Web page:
The paper written by Rosina Moreno, EU Cohesion Policy Performance: Regional Variation in the Effectiveness of the management of the Structural Funds, investigates the dynamics of absorption of EU cohesion funds at NUTS2 level. The effectiveness in the absorption of funds is a crucial challenge for EU member states and this article takes an original perspective by focusing on the regional variation in the absorption of the structural funds. A dimension, this latter, that has been overlooked in previous literature. The paper suggests that full absorption is more the exception than the rule and high regional heterogeneity in the absorption of the Structural Funds is not only observed across countries but also within the regions in a country.

A review of the theoretical arguments that explain the process of creation of a European identity is provided in the article written by Vicente Royuela and Enrique López-Bazo, Understanding the process of creation of European identitythe role of Cohesion Policy. In the article, the authors discuss the grounds of mechanisms and determinants driving citizens’ identification with Europe, stressing the role of the territorial dimension on European identity formation. The authors analyse the main theoretical arguments on the construction of European identity. They also analyse the role of Cohesion Policy by confronting the concepts of spatial identities with a historical perspective of the European project. Finally, they inspects the role of European institutions by providing some basic figures on the regional expenditure on Structural Funds and its association with the awareness, support and identification with the EU project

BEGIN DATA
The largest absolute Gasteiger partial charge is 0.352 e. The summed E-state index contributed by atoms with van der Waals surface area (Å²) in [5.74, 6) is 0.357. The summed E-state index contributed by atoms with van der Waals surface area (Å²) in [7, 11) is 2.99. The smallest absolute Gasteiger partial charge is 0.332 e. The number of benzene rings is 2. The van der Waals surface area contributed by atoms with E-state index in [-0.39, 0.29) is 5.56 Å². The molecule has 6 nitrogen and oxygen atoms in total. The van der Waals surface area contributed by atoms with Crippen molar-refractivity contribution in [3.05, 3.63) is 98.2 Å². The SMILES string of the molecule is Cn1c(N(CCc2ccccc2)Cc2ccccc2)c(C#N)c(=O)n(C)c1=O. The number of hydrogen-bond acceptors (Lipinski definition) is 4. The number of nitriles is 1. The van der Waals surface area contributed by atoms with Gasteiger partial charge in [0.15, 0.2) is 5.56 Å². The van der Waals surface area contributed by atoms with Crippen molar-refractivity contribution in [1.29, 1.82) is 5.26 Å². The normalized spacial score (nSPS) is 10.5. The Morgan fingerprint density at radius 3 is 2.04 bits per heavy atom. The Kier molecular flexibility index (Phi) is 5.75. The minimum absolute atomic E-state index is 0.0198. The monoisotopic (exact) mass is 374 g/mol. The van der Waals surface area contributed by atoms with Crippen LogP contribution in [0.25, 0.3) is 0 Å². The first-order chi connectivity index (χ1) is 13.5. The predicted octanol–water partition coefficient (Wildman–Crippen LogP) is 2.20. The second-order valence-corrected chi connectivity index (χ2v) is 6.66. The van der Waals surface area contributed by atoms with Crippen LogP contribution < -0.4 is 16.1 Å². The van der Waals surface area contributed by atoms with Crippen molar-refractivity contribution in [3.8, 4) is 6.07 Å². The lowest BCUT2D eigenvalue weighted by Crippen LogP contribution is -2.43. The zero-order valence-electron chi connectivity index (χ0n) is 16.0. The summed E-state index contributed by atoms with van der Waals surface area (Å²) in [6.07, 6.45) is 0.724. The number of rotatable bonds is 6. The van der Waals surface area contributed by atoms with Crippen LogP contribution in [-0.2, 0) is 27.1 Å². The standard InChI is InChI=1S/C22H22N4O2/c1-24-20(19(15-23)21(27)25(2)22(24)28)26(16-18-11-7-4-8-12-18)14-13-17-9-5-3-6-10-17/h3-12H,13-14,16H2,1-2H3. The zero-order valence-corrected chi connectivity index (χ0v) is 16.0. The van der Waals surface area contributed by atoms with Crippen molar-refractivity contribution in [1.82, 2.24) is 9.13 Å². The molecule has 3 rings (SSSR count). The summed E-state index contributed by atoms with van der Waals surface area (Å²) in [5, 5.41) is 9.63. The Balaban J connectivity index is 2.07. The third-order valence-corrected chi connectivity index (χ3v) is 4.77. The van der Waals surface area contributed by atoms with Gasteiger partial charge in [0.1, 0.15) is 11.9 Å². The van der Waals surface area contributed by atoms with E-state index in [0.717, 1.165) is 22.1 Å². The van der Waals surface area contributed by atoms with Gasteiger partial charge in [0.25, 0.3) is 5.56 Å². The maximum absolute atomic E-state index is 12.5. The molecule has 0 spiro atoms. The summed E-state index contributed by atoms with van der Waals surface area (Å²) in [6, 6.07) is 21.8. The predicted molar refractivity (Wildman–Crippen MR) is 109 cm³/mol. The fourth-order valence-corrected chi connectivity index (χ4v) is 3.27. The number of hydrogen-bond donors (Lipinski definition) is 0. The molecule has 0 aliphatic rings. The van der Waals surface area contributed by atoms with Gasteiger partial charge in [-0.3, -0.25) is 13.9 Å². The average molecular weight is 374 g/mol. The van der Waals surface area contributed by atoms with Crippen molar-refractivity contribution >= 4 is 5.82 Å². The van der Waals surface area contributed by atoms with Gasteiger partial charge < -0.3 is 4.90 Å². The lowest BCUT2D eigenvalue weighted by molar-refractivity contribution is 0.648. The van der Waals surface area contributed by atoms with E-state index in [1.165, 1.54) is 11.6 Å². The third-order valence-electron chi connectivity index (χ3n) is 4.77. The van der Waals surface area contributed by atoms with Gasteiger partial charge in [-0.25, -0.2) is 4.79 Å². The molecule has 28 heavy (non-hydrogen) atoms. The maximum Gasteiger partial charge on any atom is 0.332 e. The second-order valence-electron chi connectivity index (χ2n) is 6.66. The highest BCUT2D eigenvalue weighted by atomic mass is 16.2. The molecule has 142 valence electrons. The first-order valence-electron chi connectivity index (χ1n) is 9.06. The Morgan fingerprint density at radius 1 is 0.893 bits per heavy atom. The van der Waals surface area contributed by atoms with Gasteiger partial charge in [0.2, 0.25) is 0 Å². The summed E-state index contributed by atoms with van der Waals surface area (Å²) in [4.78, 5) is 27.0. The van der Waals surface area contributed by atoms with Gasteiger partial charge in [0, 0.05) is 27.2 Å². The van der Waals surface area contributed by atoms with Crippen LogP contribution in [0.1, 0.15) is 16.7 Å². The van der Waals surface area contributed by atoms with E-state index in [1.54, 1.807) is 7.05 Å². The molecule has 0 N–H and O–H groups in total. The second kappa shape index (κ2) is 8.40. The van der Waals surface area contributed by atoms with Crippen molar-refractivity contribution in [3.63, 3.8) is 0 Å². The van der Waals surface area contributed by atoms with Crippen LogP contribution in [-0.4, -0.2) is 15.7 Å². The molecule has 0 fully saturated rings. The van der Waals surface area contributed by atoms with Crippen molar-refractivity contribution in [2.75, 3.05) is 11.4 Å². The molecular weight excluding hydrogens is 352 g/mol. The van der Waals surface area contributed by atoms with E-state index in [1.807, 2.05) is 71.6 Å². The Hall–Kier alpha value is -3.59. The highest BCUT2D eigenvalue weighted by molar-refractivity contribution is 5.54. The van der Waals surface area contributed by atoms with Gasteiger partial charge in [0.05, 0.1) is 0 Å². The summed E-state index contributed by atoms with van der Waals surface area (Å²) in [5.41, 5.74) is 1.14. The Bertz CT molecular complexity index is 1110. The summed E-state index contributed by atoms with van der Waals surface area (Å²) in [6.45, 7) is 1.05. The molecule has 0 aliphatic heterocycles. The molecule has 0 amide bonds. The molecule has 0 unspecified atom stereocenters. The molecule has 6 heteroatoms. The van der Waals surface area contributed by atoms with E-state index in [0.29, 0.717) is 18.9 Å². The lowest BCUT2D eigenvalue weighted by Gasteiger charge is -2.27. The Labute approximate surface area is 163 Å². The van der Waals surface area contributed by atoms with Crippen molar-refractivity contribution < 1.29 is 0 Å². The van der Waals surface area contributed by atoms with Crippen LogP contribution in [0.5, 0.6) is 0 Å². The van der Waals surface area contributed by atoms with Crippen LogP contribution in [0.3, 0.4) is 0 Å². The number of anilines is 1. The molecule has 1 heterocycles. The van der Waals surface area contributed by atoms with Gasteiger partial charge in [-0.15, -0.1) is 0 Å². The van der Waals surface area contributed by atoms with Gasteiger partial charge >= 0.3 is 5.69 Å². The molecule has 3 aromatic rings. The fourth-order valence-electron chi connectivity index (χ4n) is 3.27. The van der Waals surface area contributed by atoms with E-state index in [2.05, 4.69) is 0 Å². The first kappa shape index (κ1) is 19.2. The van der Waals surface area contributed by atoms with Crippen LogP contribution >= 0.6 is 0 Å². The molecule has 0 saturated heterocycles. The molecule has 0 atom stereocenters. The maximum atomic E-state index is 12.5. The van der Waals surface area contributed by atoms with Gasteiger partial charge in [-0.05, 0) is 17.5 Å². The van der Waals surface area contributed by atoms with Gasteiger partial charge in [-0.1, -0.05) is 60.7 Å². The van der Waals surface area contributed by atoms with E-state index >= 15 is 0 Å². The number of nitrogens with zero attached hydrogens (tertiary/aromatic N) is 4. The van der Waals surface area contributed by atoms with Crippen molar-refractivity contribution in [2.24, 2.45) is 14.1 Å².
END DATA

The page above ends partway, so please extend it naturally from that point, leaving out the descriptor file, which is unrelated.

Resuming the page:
In their paper, Profiling identification with Europe and the EU project in the European regions Cristina Brasili, Pinuccia Calia and Irene Monasterolo investigate to what extent do EU citizens identify with Europe and the EU project, whether European regions have different patterns and level of identification and what, if any, is the role of socio-economic variables. The authors develop a novel probabilistic classification model, IdentEU, and use micro-level data from a survey implemented within the PERCEIVE project. The reported empirical research reveals that trust in the EU institutions, the effectiveness of EU Cohesion Policy and spending, and the level of corruption are three relevant drivers of citizens’ identification with the European project.